Usually conducted over a telephonic conversation with the candidates, this helps to narrow down the list of potential candidates for the job role out of the total applications.
The recruiter has to make sure that the data on the resume is accurate and thus push the potential candidates to the next stage of the interview process.
This is the part of any technical interview process where things get moving.
What are they?
Tech assessments are basically a test of a candidate’s technical skills required for the position applied. This assessment includes a set of questions that are very specific to the position applied.
How do they play a part in the overall process?
Technical assessments help to screen candidates further based on their technical proficiency. Most of the time, these act as elimination methods rather than selection. It plays a fundamental role in testing candidates on programming skills in various languages with the help of online coding tests.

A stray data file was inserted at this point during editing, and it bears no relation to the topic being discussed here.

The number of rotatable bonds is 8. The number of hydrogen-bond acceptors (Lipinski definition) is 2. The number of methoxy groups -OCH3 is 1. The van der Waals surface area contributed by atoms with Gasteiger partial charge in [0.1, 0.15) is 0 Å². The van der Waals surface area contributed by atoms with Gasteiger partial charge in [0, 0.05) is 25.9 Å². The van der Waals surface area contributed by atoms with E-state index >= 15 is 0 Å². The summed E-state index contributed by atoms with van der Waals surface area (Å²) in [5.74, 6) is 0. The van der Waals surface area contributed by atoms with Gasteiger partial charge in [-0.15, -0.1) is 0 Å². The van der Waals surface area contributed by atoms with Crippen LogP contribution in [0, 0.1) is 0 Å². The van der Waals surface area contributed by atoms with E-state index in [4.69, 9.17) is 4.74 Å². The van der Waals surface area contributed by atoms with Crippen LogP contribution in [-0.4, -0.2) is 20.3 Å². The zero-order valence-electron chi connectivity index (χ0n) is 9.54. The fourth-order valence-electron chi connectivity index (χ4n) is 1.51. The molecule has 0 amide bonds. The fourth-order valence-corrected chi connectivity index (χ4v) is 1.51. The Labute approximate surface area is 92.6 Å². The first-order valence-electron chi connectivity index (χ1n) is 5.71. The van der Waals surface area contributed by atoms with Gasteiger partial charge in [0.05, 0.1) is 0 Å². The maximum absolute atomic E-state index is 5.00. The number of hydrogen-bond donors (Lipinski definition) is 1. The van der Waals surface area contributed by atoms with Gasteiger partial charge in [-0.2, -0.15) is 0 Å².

If the results of candidates are good, it helps big time in saving time on non-suitable candidates.
According to a survey, nearly 60 percent of the candidates rejected the job offer because the hiring process had more than two interviews. This stat is a reflection of how candidates view the lengthy hiring process and also the insane competition in the market that same candidates chose to work with another firm which offered the role.
Technical Interviews are a must for hiring any developer. Instead of conducting less-effective whiteboard interviews, a live-paired interview works wonders to determine the best job fit.